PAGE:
That includes Spicer threatening to send Morris back to his adoptive mother when he misbehaved, threatening to take his ring off and end the marriage, threatening to send Morris for emergency mental health treatment, and punishing Morris by restricting visits with his biological family members and taking his phone away to prevent contact with them.
Spicer also continued to make their home in Romoland with Spicer’s parents, despite violent episodes between Morris and Spicer’s mother, and Morris and Spicer himself. The judge also cited an episode when Spicer’s mother attempted to commit suicide by slitting her wrists in front of Morris.
“(I)t is clear that continuing to live in the Spicer home is detrimental to Ryan,” Sykes wrote. “With the conservator hat on, it would be in the best interest of Ryan for Sean to move Ryan from the residence, but with the spouse hat on it may be difficult to do. Hence another conflict. A conflict that at present causes grave concern for the well-being of Ryan.”
Morris is fortunate to have so many people that love and care for him, she wrote, and it’s evident that no one purposely intends to harm him or cause him distress. But the battle over him needs to end to bring stability and peace back into his life.
She ordered that Morris will have visitation with his adoptive and biological families as well as with his spouse, “to be conducted in a therapeutic setting.”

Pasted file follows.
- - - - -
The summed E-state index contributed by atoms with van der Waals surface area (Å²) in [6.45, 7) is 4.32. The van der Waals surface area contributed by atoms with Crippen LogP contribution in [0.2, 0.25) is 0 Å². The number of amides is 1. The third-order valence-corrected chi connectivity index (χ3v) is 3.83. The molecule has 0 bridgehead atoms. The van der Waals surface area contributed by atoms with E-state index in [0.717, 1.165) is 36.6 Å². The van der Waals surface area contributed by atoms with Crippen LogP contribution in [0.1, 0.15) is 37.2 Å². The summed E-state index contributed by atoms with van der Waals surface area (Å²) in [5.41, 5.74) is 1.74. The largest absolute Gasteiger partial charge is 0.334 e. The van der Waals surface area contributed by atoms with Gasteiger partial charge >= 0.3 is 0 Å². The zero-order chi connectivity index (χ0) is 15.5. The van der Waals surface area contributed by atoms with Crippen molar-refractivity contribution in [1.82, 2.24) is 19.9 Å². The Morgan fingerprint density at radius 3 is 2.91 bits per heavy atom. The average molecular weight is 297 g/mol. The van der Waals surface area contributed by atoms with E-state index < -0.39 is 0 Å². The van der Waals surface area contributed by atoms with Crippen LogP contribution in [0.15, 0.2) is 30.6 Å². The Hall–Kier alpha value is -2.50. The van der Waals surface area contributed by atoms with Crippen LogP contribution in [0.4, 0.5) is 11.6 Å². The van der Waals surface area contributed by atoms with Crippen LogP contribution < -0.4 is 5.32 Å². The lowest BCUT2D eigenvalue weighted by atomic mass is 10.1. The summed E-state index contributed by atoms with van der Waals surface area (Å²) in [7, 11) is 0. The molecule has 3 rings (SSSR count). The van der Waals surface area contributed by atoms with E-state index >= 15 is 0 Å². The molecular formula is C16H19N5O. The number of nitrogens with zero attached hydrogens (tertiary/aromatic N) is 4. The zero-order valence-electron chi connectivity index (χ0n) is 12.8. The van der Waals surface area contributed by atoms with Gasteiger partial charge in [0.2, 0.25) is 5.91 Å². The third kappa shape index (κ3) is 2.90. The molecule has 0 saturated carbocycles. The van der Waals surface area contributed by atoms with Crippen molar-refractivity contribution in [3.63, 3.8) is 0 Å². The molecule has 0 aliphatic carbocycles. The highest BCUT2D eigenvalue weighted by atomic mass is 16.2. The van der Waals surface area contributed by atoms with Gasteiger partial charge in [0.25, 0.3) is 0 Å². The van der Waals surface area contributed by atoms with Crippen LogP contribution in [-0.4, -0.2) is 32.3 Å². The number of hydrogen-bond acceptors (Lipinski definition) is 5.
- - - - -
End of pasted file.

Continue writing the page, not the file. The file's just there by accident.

Morris’ attorneys said they will file an appeal on Monday.
“Our client is very disappointed in this order,” said attorney Jack Osborn. “He has viewed this litigation as incredibly threatening to him and believed that the point is to take him away from the person he loves — and that’s exactly where we are. It’s his worst fears coming to pass.”
Morris initiated the idea of getting married, understands what marriage is and is angry that his biological relatives are trying to separate him from Spicer, Osborn said.
“We respect the attention the judge has given this, but we disagree with her analysis,” he said. “Ryan has the right to choose who he is married to, and the right to choose who is his conservator. California law is pretty clear that a spouse has the right to be a conservator.”
To Morris’ biological family, this was a long time coming.
“Judge Sykes’ order today was a huge step in the right direction to help Ryan finally live a life without all the abuse and fear he’s been living with — a life instead filled with encouragement, self-dignity and determination,” said his aunt, Monica Mukai, by email.
“We are sincerely grateful Judge Sykes truly cares about Ryan’s best interest and will take all necessary steps to protect Ryan’s civil and human rights … reaffirming our country’s commitment to the principles of justice for all!” she wrote. “It’s taken us decades to free Ryan from the abuse but together, as we all speak out, we can stop the abuse!”
The judge set a hearing on whether to make the public guardian’s temporary conservatorship permanent on July 19.
“Life is fluid and ever changing,” the judge wrote. “What may be in Ryan’s best interest today may change over time. I do know that this change will be hard not only for Ryan but for those that love him, but this change is temporary, we do not know what the future holds for Ryan, but we all want that future to be filled with love, happiness, and peace.”